A common story often told is one of a man being asked what he does when he goes to Adoration. His response is "I look at God and he looks back at me." What a simple yet profound statement.
I mean, to physically LOOK at God, not just imagine him as this faceless, body-less person, but to actually look at him! I see a physical body in the Eucharist, faceless and lacking human form, but real none-the-less. And not just imagining but using my physical sight with iris, cornea, and optic nerve to SEE Him.
Non-believers scoff at the idea of sitting in the same room, silently, with what they see as just an unleavened wafer. They don't SEE. They don't even try.
Not only do they not see, they don't FEEL Him in the room. I suspect they must see before they can feel God's presence. It is the doubting Thomas scenario repeated over and over. Scientists would explain the feeling away as a surge of dopamine or some other internal, chemical reaction. This is part of it. It is a reaction. My heart and soul REACT to Christ's physical presence in the Eucharist. I FEEL Him looking at me just the same as I feel my husband looking at me across a crowded room. Sometimes, it is like a tickle of breeze blowing across the back of my neck. Other times, it is like his is touching my heart.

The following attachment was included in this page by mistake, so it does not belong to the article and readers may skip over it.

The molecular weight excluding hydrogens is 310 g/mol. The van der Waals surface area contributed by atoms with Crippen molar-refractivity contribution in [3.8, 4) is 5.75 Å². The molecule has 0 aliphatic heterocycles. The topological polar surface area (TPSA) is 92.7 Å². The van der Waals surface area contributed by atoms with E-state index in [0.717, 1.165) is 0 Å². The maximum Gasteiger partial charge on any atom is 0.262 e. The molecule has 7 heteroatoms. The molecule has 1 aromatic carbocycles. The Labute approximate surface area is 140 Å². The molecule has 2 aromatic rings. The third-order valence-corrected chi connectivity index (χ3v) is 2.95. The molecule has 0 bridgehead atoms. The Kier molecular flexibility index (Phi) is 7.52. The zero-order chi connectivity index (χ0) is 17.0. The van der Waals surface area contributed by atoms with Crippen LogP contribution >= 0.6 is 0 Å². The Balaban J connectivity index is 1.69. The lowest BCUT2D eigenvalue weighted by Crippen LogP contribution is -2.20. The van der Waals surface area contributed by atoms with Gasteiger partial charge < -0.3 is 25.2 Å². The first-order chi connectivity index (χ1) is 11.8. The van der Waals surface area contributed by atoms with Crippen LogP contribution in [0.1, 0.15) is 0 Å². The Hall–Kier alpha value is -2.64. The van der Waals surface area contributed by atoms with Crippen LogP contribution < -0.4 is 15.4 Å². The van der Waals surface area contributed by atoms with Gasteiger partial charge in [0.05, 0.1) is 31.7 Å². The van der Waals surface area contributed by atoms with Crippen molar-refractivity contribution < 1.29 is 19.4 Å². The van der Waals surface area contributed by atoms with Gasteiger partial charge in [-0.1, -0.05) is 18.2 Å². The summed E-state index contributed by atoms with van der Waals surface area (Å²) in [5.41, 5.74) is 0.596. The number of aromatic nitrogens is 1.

I smile when I think of how intensely he must have looked at you, the woman who participated in his conception and birth into human life. I am sure he marveled at you as much as I do. We are all amazed and in awe of how your acceptance of God's will, in effect, making up for all the disappointment humans have dealt the world over and over through history.
While I know He looks at me intensely as I admire him in the form of the Eucharist, I do look forward to seeing how he looks at both of us when we meet in heaven.
I am blessed to be your daughter in Christ,